At Rock West Solutions in Goleta, California, each new day brings a fresh set of challenges to engineers and designers working on the latest RFID applications. These engineers work on everything from custom RFID signal conditioning to advanced signal detection software that pushes RFID to its limits. The question is, what are those limits exactly?
Right now, there doesn’t seem to be an end to the number of RFID applications companies like Rock West can come up with. RFID is all around us. From our credit cards to virtually every item sold at retail, embedded RFID chips are transmitting data to customized receivers. The data is then manipulated in any number of ways by software designed to do something specific with it.
Most people would probably be amazed at how much RFID technology they interact with every day. Below are just a few examples.
Tracking Bags at the Airport
How many of us have lived through the nightmare of lost luggage? When a bag is lost, you first have to go to the airline’s baggage department to file a claim. Then you have to wait around until they figure out just where your bag is. It might be delivered to your home a few days later – if you’re lucky.
Lost luggage is becoming less of a problem as more airlines adopt luggage tags embedded with RFID chips. New RFID applications are giving airlines the tools they need to track baggage from the moment it is checked in until the moment it leaves the destination airport. Not only is this good for quickly locating and retrieving lost luggage, but it also reduces the likelihood that luggage will be lost in the first place.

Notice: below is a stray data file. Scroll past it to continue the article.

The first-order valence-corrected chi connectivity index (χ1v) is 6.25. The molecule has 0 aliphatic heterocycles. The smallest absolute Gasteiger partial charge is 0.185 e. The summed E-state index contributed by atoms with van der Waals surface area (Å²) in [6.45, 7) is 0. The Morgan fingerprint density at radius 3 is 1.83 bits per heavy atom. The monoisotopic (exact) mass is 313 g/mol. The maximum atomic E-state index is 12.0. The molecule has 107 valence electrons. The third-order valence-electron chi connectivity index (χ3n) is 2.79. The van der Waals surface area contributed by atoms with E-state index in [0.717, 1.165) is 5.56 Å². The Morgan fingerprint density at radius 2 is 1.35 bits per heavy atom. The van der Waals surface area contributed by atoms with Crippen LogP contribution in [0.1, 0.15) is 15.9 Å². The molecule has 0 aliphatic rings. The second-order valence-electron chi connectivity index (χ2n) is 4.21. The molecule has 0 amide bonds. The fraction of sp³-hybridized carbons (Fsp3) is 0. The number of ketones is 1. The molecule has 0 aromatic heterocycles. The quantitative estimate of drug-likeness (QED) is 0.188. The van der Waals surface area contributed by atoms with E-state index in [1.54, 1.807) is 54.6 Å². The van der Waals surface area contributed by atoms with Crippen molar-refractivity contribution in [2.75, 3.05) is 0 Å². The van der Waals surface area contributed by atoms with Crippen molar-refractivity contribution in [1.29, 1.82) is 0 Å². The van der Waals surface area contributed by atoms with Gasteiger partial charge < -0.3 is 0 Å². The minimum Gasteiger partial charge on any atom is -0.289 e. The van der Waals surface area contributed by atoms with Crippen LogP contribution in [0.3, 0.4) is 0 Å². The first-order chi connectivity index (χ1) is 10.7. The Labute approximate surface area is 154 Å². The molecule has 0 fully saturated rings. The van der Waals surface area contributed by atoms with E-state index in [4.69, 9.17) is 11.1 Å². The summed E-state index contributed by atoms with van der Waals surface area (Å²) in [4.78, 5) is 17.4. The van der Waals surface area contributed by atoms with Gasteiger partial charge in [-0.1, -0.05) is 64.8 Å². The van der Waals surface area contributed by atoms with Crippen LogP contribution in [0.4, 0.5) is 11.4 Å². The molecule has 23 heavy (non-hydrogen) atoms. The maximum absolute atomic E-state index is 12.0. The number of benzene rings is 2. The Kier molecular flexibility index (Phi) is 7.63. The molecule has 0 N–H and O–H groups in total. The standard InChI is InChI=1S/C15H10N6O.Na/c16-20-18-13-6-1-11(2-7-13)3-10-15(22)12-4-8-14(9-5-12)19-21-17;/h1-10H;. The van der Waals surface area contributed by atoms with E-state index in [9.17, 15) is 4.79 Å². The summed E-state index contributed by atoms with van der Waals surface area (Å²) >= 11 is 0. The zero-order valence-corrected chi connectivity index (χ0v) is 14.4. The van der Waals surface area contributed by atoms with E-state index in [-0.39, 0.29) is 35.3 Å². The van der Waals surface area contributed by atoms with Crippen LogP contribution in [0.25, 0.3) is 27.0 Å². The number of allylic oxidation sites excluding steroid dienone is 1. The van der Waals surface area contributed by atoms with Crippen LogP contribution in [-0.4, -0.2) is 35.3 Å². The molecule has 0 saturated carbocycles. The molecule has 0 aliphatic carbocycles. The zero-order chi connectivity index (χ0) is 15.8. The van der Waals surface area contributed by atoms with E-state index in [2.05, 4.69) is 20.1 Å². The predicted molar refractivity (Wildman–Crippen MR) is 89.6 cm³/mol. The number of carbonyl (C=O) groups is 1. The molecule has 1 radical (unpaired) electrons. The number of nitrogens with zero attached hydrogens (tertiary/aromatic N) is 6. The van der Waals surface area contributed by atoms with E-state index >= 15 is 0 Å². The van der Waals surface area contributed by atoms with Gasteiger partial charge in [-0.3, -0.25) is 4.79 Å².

Keeping Track of the Little Ones
Back in the late 1990s, we began to see the emergence of child leashes. These devices were, and still are, physical leashes that keep children in contact with their parents at all times. But what if there were a better way to keep track of kids without treating them like pets? There is, and it is all due to RFID.
A number of new wireless solutions utilizing RFID transmitters and receivers are now on the market. The transmitter may be disguised as a pin or pendant attached to a child’s clothing. The receiver is a hand-held device carried by the parent whenever the family is out and about. As long as receiver and transmitter are communicating with one another, all is well. Once that communication is broken though, an alarm sounds.
Keeping Your Vacation in Sync
Central Florida is known as the Amusement Park capital of the world thanks to big names like Disney and Universal. As such, the entire Central Florida region is densely populated with tourist attractions. It turns out that growing numbers of tourism businesses are utilizing RFID technology to keep track of tourists and simultaneously keep their vacations in sync.
You might be visiting one of the area’s major theme parks after having gained entry using a plastic ticket or wristband. Embedded in that ticket or wristband is an RFID chip that constantly broadcasts your location. You might be walking by a restaurant when you see a push notification on your smartphone reminding you that you can order lunch with the theme park’s app. That reminder is brought to you by way of RFID technology.
The good folks at Rock West Solutions are working on RFID applications for some pretty serious stuff related to industrial, medical, and military operations. But there is plenty of less serious RFID technology all around us – even if unseen.